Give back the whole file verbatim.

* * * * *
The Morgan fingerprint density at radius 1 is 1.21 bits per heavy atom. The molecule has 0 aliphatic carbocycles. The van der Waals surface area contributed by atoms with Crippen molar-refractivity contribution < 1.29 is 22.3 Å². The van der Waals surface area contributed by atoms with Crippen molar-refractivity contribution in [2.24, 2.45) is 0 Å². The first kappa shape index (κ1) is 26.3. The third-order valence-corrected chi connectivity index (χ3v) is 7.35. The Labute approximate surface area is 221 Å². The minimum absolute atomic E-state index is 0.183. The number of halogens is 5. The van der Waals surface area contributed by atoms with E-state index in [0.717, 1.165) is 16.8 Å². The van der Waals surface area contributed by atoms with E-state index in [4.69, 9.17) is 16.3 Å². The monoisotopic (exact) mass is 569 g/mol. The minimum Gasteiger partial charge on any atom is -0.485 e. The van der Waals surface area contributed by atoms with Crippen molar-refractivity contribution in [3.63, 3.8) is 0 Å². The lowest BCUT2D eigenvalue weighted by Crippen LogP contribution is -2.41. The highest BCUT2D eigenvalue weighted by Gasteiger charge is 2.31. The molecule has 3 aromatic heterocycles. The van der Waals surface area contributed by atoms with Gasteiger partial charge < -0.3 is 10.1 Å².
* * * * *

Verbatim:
The Morgan fingerprint density at radius 1 is 1.21 bits per heavy atom. The molecule has 0 aliphatic carbocycles. The van der Waals surface area contributed by atoms with Crippen molar-refractivity contribution < 1.29 is 22.3 Å². The van der Waals surface area contributed by atoms with Crippen molar-refractivity contribution in [2.24, 2.45) is 0 Å². The first kappa shape index (κ1) is 26.3. The third-order valence-corrected chi connectivity index (χ3v) is 7.35. The Labute approximate surface area is 221 Å². The minimum absolute atomic E-state index is 0.183. The number of halogens is 5. The van der Waals surface area contributed by atoms with E-state index in [0.717, 1.165) is 16.8 Å². The van der Waals surface area contributed by atoms with E-state index in [4.69, 9.17) is 16.3 Å². The monoisotopic (exact) mass is 569 g/mol. The minimum Gasteiger partial charge on any atom is -0.485 e. The van der Waals surface area contributed by atoms with Crippen molar-refractivity contribution in [3.63, 3.8) is 0 Å². The lowest BCUT2D eigenvalue weighted by Crippen LogP contribution is -2.41. The highest BCUT2D eigenvalue weighted by Gasteiger charge is 2.31. The molecule has 3 aromatic heterocycles. The van der Waals surface area contributed by atoms with Gasteiger partial charge < -0.3 is 10.1 Å².